“What I want to do with him when we talk is lay out what each of our red lines are,” Biden told reporters Wednesday. “Understand what he believes to be in the critical national interest of China, what I know to be the critical interest in the United States. And to determine whether or not they conflict with one another.”

Biden intends to argue that the People’s Republic of China should work with the US to restrain North Korea’s nuclear weapons programme and military provocations — or face the prospect of an expanded American military presence, according to National Security Advisor Jake Sullivan.

“If North Korea goes down this road, it will simply mean further enhanced American military and security presence in the region,” Sullivan told reporters on Air Force One on Saturday morning. “And so the PRC has an interest in playing a constructive role in restraining North Korea’s worst tendencies. Whether they choose to do so or not is of course up to them.”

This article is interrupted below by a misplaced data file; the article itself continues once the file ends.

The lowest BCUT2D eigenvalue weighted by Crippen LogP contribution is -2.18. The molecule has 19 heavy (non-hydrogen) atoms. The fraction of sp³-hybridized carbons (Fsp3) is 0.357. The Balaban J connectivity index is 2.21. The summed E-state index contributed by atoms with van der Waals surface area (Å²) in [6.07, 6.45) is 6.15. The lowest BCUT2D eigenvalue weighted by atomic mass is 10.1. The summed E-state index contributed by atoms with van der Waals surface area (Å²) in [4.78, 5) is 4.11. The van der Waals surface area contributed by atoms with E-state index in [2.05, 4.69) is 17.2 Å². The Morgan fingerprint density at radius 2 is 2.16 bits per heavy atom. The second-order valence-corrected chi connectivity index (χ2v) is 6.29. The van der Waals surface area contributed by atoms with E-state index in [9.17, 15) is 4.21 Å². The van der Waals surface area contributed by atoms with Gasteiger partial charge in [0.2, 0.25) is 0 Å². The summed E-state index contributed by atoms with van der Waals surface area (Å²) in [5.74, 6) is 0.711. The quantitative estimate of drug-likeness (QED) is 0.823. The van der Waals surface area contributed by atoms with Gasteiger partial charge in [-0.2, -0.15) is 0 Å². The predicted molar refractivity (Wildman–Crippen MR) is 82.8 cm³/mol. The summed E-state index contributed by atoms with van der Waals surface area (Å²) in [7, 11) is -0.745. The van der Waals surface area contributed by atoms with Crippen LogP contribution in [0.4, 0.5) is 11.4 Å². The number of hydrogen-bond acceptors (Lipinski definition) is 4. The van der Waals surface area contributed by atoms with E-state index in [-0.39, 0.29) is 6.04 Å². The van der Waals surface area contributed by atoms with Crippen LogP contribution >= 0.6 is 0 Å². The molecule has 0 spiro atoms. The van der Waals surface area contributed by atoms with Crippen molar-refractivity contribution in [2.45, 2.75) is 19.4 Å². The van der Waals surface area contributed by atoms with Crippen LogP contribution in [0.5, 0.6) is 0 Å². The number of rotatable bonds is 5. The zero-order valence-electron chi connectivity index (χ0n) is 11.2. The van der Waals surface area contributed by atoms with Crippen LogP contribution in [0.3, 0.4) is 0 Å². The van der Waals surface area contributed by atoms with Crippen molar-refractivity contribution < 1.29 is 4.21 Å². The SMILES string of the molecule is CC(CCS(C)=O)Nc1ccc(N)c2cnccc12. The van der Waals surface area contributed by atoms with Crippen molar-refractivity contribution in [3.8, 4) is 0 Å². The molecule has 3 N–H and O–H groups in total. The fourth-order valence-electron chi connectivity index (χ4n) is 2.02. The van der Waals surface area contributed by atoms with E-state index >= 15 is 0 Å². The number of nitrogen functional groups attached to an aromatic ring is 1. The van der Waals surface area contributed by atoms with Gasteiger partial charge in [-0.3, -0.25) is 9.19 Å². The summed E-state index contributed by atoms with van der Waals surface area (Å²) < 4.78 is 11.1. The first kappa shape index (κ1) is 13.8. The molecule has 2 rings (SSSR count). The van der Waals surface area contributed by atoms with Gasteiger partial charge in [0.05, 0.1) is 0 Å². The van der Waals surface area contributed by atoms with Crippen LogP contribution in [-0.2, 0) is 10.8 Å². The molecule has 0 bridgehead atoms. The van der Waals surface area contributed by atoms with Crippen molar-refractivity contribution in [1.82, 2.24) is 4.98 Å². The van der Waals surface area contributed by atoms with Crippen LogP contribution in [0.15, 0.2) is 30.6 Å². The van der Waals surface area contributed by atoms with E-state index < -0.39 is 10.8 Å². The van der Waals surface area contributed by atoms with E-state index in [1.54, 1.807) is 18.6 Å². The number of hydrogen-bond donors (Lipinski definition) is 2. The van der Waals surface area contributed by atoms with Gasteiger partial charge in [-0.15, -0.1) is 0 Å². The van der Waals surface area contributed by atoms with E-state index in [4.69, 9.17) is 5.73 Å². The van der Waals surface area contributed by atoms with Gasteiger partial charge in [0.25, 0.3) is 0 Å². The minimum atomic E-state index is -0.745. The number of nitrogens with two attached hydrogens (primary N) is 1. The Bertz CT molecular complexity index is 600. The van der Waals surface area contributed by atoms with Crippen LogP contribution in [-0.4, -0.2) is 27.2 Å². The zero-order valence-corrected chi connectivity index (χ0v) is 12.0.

The run-up to the meeting has echoes of a similar encounter Biden had in the first summer of his administration, when he travelled to Geneva to sit down with Russian President Vladimir Putin. The language and the messaging was almost identical, with the US goal to set guardrails on the relationship and keep it from getting any worse. Less than a year later, Russia invaded Ukraine and the US has severed almost all ties with Russia.

The China relationship is a different thing altogether given how closely the world’s two largest economies are now intertwined, on everything from Apple Inc’s China-built iPhones to rare earth metals, solar panels and cheap consumer goods. Biden is also under pressure from many more nations — such as security partners across Southeast Asia — that worry a war over Taiwan would devastate them too.

“Beijing’s priority is about what it can show the world from the meeting, rather than what it can directly gain from the meeting given the lack of hope about improving US-China relations,” said Yun Sun, a senior fellow and director of the China Program at the Washington-based Stimson Center. “To get US concessions and cooperation is important but is not the only priority.”